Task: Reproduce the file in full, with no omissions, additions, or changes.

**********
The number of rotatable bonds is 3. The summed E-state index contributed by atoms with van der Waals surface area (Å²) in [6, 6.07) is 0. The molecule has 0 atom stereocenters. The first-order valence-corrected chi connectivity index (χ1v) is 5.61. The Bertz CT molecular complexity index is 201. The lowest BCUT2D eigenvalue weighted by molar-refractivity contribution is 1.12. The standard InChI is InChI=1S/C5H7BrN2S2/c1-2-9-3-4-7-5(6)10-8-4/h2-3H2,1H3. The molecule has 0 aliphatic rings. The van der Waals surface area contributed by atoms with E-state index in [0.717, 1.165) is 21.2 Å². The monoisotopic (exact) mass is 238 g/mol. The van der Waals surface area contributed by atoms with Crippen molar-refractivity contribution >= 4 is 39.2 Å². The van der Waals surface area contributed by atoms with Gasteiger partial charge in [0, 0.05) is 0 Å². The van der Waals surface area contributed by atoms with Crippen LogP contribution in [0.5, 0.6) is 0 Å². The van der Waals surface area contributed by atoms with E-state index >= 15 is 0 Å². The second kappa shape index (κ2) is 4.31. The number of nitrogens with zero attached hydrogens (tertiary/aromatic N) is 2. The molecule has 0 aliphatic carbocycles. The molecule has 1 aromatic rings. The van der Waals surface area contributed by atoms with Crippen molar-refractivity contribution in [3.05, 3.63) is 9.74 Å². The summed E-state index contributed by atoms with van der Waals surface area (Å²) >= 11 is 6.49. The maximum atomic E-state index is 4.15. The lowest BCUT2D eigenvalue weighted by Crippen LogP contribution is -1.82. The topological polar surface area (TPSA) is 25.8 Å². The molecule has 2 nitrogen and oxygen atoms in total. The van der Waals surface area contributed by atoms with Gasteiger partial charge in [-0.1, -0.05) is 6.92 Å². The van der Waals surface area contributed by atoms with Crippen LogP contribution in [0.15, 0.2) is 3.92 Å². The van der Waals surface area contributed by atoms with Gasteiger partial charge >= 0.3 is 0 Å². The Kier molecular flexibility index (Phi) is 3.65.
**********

The number of rotatable bonds is 3. The summed E-state index contributed by atoms with van der Waals surface area (Å²) in [6, 6.07) is 0. The molecule has 0 atom stereocenters. The first-order valence-corrected chi connectivity index (χ1v) is 5.61. The Bertz CT molecular complexity index is 201. The lowest BCUT2D eigenvalue weighted by molar-refractivity contribution is 1.12. The standard InChI is InChI=1S/C5H7BrN2S2/c1-2-9-3-4-7-5(6)10-8-4/h2-3H2,1H3. The molecule has 0 aliphatic rings. The van der Waals surface area contributed by atoms with E-state index in [0.717, 1.165) is 21.2 Å². The monoisotopic (exact) mass is 238 g/mol. The van der Waals surface area contributed by atoms with Crippen molar-refractivity contribution >= 4 is 39.2 Å². The van der Waals surface area contributed by atoms with Gasteiger partial charge in [0, 0.05) is 0 Å². The van der Waals surface area contributed by atoms with Crippen LogP contribution in [0.5, 0.6) is 0 Å². The van der Waals surface area contributed by atoms with E-state index >= 15 is 0 Å². The second kappa shape index (κ2) is 4.31. The number of nitrogens with zero attached hydrogens (tertiary/aromatic N) is 2. The molecule has 0 aliphatic carbocycles. The molecule has 1 aromatic rings. The van der Waals surface area contributed by atoms with Crippen molar-refractivity contribution in [3.05, 3.63) is 9.74 Å². The summed E-state index contributed by atoms with van der Waals surface area (Å²) >= 11 is 6.49. The maximum atomic E-state index is 4.15. The lowest BCUT2D eigenvalue weighted by Crippen LogP contribution is -1.82. The topological polar surface area (TPSA) is 25.8 Å². The molecule has 2 nitrogen and oxygen atoms in total. The van der Waals surface area contributed by atoms with Gasteiger partial charge in [-0.1, -0.05) is 6.92 Å². The van der Waals surface area contributed by atoms with Crippen LogP contribution in [0.15, 0.2) is 3.92 Å². The van der Waals surface area contributed by atoms with Gasteiger partial charge >= 0.3 is 0 Å². The Kier molecular flexibility index (Phi) is 3.65.